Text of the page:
When President Barack Obama announced his executive actions on immigration on Nov. 20, Juan Carlos Cerda ’15 received a call from his father, who asked him what the changes would mean for their family. Cerda, an undocumented immigrant, responded that his father, who is also undocumented, would be able to renew his expired driver’s license, and thus could keep his job.
Under Obama’s action, any undocumented immigrant who has been in the United States for over five years and was either under the age of 16 at the time of entry or has a child who is a citizen or legal resident can apply for a work permit and three years’ protection from deportation. Eligible immigrants must also pay taxes and pass a background check. While this so-called “deferred action” program will provide temporary relief to families of Yalies like Cerda, students interviewed said the president’s policies should only be viewed as the first step towards further immigration reform.
“It is understandable because there is only so much that an executive order can do,” Cerda said. “My parents are so grateful. I’m so grateful. But, it’s not a permanent solution.”
Obama’s executive actions now qualify between 4 and 5 million undocumented immigrants for protection. Cerda’s family is eligible because, though the rest of them are undocumented, his youngest brother was born in the United States.
The family of Topiltzin Gomez ’18 is not so lucky. Gomez is protected under Deferred Action for Childhood Arrivals — a policy implemented in 2012 that protects undocumented immigrants who arrived while under age 16 and before 2007. But because he was not born here, his parents do not qualify for protection. As a result, they still must be very careful to follow the law, avoiding things as trivial as a traffic ticket, he said. The consequences of such infractions can include deportation.
Gomez added that though over 4 million immigrants could be covered by the executive action, 6 million are still left unprotected.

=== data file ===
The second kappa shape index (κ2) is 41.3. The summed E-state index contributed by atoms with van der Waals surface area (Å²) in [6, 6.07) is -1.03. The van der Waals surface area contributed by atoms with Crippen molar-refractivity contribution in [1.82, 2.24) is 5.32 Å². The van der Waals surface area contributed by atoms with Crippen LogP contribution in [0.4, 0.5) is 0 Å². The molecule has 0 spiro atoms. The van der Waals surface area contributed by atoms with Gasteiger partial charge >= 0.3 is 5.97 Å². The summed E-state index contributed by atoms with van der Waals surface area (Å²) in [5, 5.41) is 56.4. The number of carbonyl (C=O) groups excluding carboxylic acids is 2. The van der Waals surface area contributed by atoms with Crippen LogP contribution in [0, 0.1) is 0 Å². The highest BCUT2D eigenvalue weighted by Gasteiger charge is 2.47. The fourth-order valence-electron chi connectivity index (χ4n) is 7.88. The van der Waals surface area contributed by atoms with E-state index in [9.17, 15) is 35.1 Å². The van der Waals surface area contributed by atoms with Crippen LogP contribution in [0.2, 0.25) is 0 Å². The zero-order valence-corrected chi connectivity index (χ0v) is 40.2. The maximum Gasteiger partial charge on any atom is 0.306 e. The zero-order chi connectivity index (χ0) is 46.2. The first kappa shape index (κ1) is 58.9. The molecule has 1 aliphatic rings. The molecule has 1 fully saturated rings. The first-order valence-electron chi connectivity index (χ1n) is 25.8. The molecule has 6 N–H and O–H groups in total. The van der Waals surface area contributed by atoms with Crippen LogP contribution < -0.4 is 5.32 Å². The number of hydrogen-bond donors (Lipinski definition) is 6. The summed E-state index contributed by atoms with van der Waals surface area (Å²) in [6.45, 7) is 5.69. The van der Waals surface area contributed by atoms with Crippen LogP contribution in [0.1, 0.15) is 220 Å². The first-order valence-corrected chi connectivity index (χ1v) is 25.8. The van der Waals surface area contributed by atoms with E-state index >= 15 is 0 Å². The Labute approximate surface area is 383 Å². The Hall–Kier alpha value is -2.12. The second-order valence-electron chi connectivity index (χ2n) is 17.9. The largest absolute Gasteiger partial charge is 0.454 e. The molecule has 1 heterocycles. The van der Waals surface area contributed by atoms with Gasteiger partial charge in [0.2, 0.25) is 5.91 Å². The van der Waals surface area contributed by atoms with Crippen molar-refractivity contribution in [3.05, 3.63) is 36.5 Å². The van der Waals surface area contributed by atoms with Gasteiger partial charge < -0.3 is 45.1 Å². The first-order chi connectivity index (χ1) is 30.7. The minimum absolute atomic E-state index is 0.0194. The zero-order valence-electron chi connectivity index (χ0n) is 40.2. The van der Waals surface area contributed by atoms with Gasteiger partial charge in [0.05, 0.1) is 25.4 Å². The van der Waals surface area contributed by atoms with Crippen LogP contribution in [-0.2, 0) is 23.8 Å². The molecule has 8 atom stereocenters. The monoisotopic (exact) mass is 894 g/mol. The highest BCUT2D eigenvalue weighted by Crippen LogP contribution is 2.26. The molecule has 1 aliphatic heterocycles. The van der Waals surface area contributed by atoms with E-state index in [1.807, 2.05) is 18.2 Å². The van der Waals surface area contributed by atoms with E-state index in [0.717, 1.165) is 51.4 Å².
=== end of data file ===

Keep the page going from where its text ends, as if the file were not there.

“Immigration isn’t a numbers game,” Gomez said. “Even though you have around 40 percent of the undocumented population being covered by this, there is still 60 percent who are still feeling the same effects: wage theft, being separated from family, no sense of certainty. They’re still very much living in the shadows.”
He added that not everybody eligible will actually receive protection. For example, the application will require a yet-undetermined fee that some families might not be able to afford.
Evelyn Nuñez ’15 said the action seeks to keep families together but excludes many families who should be protected. Nuñez, who was born in the United States and whose parents were granted amnesty in the 1980s, said she has friends who just missed eligibility.
“There are a lot of families in the boat of, ‘Our children have been here since a very young age, America is the only country they know,’ but they don’t necessarily qualify under Obama’s action,” she said. “They aren’t the families Obama is trying to reach out to, although their story is very similar.”
Gomez added that immigrants’ registration for deportation protection exposes their undocumented status. In this way, they make themselves vulnerable to immigrant officials should the executive action later be revoked, Gomez said.
Despite this concern, Cerda said that his family will apply because the benefits outweigh the risks. Gomez said his parents would also have applied if they were eligible.
Overall, the action is a huge victory for the immigrant community, said Nick Torres, director of advocacy for Junta for Progressive Action, a Latino advocacy group in New Haven. He added, however, that it is only a temporary fix, and activists should continue pushing for a broader, more permanent solution.
Still, Gomez acknowledged the difficulties in creating more inclusive immigration policy.
“I know [America] can’t accept everybody,” he said. “It just does not make logical sense to do that, it doesn’t make legal sense, it doesn’t make political sense. Yet it makes human sense.”